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It doesn’t take a musicologist to detect the influence of Dylan on Adam Granduciel of The War on Drugs. When he sings, Granduciel leans into a line with the same needling inflections as Bob, aping his world-weary wheeze as well. The music Granduciel writes can’t help but make you think of another Dylan-devotee Mark Knopfler.

The War on Drugs explores the dreamy realms Dire Straits once roamed. The songs tend to last long—at least six minutes a piece, and up to eleven on the new album—luxuriating in sumptuous production, gripping melodies and guitars that glisten. Granduciel has been honing his valorized view of classic rock over four albums now, culminating in the new . He formed his band in Philadelphia in 2005, though they didn’t release their debut until three years later. The disc, titled , Wagon Wheel Blues glazed through an ambient haze. Granduciel has been clarifying his sound ever since. The latest album, the band’s first on a major label, shows the escalating budget in the lush production.

It also focuses Granduciel approach to his guitar. In his recordings, he favors sustained notes and repeated refrains over the more elaborate extensions he allows live. Luckily, the parts he writes for his sterling instrument have enough urgency to make his repetitions hypnotic. Some songs feature freer guitar work and a faster pace, like “Holding On” , with its bossy bass, and fleet drums. But more often the music holds to a measured beat and a cowed mood, mirroring lyrics that explore what Granduciel calls “the space between the beauty and the pain.”

Still riding the momentum from this recent release and their acclaimed fourth album A Deeper Understanding, The War on Drugs have shared the video for “Nothing to Find,” starring young actress Sophia Lillis (of IT fame), who embarks on a road trip with some sort of plant man.

Directed by Ben Fee, the offbeat video “presents the bittersweet story of two friends on a not-so-classic road trip adventure,” per a press release, following Lillis’ character and Plant Man as they commit petty theft, commune with nature, shoot pool and have a dance party, until eventually Plant Man falls ill and returns to the earth. For all its sweetness, the video is awfully sobering: Whether plant or person, we all have our time, it reminds us—or as Adam Granduciel sings, “There is nothing I can do if I am going away.” But the video’s closing moments, which we won’t spoil for you here, offer a glimmer of hope for what we may find in the hereafter.

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The War On Drugs have ready for release a new album tiltled “A Deeper Understanding” its due out on August 25th via Atlantic Records, their first for the label (previously they were on Secretly Canadian). Now the band has shared the album’s six-minute long glorious opening track, “Up All Night.” They have now shared five tracks from the album, which is half the album.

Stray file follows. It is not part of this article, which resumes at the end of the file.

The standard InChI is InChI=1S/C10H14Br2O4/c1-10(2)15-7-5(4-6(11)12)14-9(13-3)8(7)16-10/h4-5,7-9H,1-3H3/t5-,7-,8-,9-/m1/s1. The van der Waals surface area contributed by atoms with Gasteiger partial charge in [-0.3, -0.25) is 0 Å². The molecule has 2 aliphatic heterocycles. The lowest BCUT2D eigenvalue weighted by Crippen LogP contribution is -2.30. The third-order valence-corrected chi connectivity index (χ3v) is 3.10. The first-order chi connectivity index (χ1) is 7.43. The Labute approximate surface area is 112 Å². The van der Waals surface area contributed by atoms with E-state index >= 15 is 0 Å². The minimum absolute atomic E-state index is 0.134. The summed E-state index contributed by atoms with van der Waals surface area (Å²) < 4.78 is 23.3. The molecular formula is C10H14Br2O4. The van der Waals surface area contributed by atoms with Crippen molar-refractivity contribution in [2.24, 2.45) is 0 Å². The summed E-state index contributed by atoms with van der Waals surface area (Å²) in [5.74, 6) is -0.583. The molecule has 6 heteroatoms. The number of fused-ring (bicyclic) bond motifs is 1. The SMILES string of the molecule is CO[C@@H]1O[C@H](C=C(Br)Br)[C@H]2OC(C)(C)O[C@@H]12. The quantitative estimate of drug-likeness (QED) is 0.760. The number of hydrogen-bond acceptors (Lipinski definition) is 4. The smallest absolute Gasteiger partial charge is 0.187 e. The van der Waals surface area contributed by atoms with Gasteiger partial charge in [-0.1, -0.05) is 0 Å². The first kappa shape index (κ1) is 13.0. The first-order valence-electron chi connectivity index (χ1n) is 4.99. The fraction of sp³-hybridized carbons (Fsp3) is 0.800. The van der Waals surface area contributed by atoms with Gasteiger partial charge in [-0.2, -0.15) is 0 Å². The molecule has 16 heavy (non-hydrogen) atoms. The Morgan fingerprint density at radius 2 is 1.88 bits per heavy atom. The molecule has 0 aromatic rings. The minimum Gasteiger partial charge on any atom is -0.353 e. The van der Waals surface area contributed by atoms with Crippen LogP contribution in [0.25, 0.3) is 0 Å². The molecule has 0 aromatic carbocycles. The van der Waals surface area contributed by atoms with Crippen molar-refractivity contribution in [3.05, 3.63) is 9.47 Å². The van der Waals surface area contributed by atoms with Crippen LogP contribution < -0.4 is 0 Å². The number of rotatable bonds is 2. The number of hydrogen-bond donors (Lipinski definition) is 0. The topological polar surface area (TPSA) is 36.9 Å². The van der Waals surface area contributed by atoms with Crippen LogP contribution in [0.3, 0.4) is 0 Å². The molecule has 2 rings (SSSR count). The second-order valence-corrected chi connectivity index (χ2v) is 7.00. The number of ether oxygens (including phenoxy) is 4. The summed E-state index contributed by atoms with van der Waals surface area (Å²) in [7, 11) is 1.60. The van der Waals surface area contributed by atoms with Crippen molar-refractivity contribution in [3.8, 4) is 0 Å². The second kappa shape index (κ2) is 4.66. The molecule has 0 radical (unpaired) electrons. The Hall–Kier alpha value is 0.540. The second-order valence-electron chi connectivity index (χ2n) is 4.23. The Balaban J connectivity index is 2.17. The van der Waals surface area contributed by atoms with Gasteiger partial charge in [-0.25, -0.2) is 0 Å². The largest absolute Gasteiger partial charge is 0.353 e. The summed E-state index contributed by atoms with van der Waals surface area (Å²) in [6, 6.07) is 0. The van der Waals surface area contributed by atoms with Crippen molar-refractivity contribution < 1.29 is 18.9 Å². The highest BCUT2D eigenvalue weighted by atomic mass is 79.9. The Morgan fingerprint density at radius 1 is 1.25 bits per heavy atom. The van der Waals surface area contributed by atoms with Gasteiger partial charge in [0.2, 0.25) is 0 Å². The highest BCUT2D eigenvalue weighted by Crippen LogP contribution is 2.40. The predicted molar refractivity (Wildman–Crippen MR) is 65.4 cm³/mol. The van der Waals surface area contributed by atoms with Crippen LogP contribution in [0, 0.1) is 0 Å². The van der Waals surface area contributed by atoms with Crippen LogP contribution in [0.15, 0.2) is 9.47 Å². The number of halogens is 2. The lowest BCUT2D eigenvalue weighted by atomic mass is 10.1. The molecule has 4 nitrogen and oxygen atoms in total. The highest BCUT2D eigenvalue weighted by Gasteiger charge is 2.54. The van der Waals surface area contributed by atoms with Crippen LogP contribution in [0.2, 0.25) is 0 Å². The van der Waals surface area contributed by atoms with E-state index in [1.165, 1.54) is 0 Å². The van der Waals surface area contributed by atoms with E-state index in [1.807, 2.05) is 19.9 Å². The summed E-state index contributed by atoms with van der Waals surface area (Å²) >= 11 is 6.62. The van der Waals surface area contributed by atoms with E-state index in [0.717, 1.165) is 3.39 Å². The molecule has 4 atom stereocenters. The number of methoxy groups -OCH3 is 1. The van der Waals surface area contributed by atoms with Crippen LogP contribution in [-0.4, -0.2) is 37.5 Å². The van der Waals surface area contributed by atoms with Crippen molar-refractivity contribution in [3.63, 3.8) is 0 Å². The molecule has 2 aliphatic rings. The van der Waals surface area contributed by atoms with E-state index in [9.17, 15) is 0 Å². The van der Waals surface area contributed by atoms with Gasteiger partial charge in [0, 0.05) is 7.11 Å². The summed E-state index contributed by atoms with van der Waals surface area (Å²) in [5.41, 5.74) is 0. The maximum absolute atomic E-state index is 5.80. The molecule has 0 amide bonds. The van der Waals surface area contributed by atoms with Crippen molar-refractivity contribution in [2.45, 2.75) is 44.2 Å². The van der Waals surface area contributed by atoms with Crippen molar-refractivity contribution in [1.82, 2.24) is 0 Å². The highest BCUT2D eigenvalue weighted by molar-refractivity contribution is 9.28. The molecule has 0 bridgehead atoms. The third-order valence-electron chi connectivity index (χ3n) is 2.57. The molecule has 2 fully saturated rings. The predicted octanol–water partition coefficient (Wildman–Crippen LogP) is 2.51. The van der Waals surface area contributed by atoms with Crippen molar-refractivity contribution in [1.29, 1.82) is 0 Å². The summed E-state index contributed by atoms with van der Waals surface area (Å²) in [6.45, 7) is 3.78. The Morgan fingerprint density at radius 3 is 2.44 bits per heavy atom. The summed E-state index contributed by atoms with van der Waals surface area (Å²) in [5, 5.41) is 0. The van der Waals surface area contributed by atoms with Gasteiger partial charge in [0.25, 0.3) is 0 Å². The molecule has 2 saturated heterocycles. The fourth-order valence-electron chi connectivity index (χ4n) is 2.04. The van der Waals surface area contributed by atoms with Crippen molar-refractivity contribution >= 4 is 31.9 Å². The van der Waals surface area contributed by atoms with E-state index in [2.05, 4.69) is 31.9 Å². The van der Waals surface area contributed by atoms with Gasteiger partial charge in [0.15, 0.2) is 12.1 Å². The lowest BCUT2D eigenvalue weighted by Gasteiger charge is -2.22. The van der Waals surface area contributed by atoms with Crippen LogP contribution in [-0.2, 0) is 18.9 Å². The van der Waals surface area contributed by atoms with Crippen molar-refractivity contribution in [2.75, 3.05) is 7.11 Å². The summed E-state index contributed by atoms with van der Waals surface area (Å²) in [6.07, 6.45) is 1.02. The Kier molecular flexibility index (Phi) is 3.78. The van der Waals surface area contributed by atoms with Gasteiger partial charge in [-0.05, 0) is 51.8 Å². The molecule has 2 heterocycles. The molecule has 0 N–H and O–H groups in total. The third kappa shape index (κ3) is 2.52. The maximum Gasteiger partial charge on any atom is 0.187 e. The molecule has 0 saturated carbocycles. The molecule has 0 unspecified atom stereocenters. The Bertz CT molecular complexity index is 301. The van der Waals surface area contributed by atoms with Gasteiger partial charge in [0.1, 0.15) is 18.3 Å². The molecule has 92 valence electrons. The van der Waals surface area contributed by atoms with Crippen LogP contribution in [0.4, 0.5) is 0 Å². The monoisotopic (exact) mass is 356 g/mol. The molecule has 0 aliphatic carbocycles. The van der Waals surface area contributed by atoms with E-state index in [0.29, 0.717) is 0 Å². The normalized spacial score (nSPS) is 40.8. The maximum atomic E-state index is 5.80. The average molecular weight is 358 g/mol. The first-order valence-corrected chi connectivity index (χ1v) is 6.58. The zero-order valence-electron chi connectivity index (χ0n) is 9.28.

Previously The War on Drugs had shared the 11-minute long A Deeper Understanding cut (and Record Store Day single) “Thinking Of A Place” . Then they shared another song from the album,  “Holding On” and then went onto perform the song on The Late Show with Stephen Colbert.  Then the band shared two other songs from the album, the atmospheric slow-burner “Strangest Thing” and the expansive “Pain”. The band have also recently covered Warren Zevon’s ” Accidently Like A Martyr”  recorded for a Spotify session.

The War on Drugs‘ main creative force Adam Granduciel worked on the album in studios in New York and Los Angeles, with help from engineer Shawn Everett (Alabama Shakes, Weezer). Other members of the band (bassist Dave Hartley, keyboardist Robbie Bennett, drummer Charlie Hall, and multi-instrumentalists Anthony LaMarca and Jon Natchez) were also involved in the recordings from time to time and thus a press release calls A Deeper Understanding “a ‘band record’ in the noblest sense, featuring collaboration, coordination, and confidence at every turn.”

Official audio for The War On Drugs “Up All Night”
‘A Deeper Understanding,’ the new album from The War On Drugs,

 Adam Granduciel and his band The War On Drugs keeping upping the ante with each quality track they release in anticipation of their new album next month; most recently with the release of the latest single, “Strangest Thing.” The War On Drugs frontman  appears to be in a thoughful mood with this track taken off of their newest album,”A Deeper Understanding,” scheduled for release via major label, Atlantic Records due August 25th.

Look out for the pride of Philly to hit the road come September for an extensive run of dates.

2015 Landmark Music Festival - Day 1